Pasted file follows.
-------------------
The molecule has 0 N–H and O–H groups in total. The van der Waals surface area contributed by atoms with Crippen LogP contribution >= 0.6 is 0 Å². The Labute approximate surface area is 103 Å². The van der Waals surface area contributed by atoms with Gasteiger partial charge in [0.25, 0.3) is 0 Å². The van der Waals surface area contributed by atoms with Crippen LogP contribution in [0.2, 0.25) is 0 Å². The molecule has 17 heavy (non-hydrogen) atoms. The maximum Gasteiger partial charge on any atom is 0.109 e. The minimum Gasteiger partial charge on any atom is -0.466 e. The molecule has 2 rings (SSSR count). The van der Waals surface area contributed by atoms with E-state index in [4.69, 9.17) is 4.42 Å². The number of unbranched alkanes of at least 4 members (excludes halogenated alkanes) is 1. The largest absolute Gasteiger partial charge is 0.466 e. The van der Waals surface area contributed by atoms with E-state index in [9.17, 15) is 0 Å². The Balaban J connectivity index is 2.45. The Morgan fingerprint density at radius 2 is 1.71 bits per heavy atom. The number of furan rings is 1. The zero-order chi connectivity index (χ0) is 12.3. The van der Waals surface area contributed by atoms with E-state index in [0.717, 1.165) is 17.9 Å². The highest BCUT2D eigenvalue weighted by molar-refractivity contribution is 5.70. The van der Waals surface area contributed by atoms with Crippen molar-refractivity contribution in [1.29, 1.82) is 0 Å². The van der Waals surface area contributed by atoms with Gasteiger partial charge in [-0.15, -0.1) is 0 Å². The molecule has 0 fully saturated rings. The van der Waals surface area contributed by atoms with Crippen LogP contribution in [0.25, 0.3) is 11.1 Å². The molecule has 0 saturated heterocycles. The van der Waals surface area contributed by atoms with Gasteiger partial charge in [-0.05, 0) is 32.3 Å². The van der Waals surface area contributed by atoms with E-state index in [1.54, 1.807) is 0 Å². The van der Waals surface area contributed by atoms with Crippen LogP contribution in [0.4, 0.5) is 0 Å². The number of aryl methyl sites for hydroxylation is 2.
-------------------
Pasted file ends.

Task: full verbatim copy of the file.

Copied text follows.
The molecule has 0 N–H and O–H groups in total. The van der Waals surface area contributed by atoms with Crippen LogP contribution >= 0.6 is 0 Å². The Labute approximate surface area is 103 Å². The van der Waals surface area contributed by atoms with Gasteiger partial charge in [0.25, 0.3) is 0 Å². The van der Waals surface area contributed by atoms with Crippen LogP contribution in [0.2, 0.25) is 0 Å². The molecule has 17 heavy (non-hydrogen) atoms. The maximum Gasteiger partial charge on any atom is 0.109 e. The minimum Gasteiger partial charge on any atom is -0.466 e. The molecule has 2 rings (SSSR count). The van der Waals surface area contributed by atoms with E-state index in [4.69, 9.17) is 4.42 Å². The number of unbranched alkanes of at least 4 members (excludes halogenated alkanes) is 1. The largest absolute Gasteiger partial charge is 0.466 e. The van der Waals surface area contributed by atoms with E-state index in [9.17, 15) is 0 Å². The Balaban J connectivity index is 2.45. The Morgan fingerprint density at radius 2 is 1.71 bits per heavy atom. The number of furan rings is 1. The zero-order chi connectivity index (χ0) is 12.3. The van der Waals surface area contributed by atoms with E-state index in [0.717, 1.165) is 17.9 Å². The highest BCUT2D eigenvalue weighted by molar-refractivity contribution is 5.70. The van der Waals surface area contributed by atoms with Crippen molar-refractivity contribution in [1.29, 1.82) is 0 Å². The van der Waals surface area contributed by atoms with Gasteiger partial charge in [-0.15, -0.1) is 0 Å². The molecule has 0 fully saturated rings. The van der Waals surface area contributed by atoms with Crippen LogP contribution in [0.25, 0.3) is 11.1 Å². The molecule has 0 saturated heterocycles. The van der Waals surface area contributed by atoms with Gasteiger partial charge in [-0.05, 0) is 32.3 Å². The van der Waals surface area contributed by atoms with E-state index in [1.54, 1.807) is 0 Å². The van der Waals surface area contributed by atoms with Crippen LogP contribution in [0.4, 0.5) is 0 Å². The number of aryl methyl sites for hydroxylation is 2.